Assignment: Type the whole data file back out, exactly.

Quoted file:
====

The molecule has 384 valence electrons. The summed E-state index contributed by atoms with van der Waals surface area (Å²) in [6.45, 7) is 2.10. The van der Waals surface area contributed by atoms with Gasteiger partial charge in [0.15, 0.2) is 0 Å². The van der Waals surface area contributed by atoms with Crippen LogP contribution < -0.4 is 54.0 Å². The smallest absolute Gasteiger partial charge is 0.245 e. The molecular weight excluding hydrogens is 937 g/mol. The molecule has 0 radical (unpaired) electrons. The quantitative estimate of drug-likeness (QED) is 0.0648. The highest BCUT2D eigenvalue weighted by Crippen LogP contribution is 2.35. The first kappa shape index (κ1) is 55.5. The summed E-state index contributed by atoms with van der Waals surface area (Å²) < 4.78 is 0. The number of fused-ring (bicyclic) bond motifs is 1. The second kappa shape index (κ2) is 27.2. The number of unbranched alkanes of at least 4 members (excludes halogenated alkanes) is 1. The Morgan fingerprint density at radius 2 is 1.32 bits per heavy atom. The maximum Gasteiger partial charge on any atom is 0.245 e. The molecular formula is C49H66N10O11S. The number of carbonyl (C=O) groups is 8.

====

The molecule has 384 valence electrons. The summed E-state index contributed by atoms with van der Waals surface area (Å²) in [6.45, 7) is 2.10. The van der Waals surface area contributed by atoms with Gasteiger partial charge in [0.15, 0.2) is 0 Å². The van der Waals surface area contributed by atoms with Crippen LogP contribution < -0.4 is 54.0 Å². The smallest absolute Gasteiger partial charge is 0.245 e. The molecular weight excluding hydrogens is 937 g/mol. The molecule has 0 radical (unpaired) electrons. The quantitative estimate of drug-likeness (QED) is 0.0648. The highest BCUT2D eigenvalue weighted by Crippen LogP contribution is 2.35. The first kappa shape index (κ1) is 55.5. The summed E-state index contributed by atoms with van der Waals surface area (Å²) < 4.78 is 0. The number of fused-ring (bicyclic) bond motifs is 1. The second kappa shape index (κ2) is 27.2. The number of unbranched alkanes of at least 4 members (excludes halogenated alkanes) is 1. The Morgan fingerprint density at radius 2 is 1.32 bits per heavy atom. The maximum Gasteiger partial charge on any atom is 0.245 e. The molecular formula is C49H66N10O11S. The number of carbonyl (C=O) groups is 8.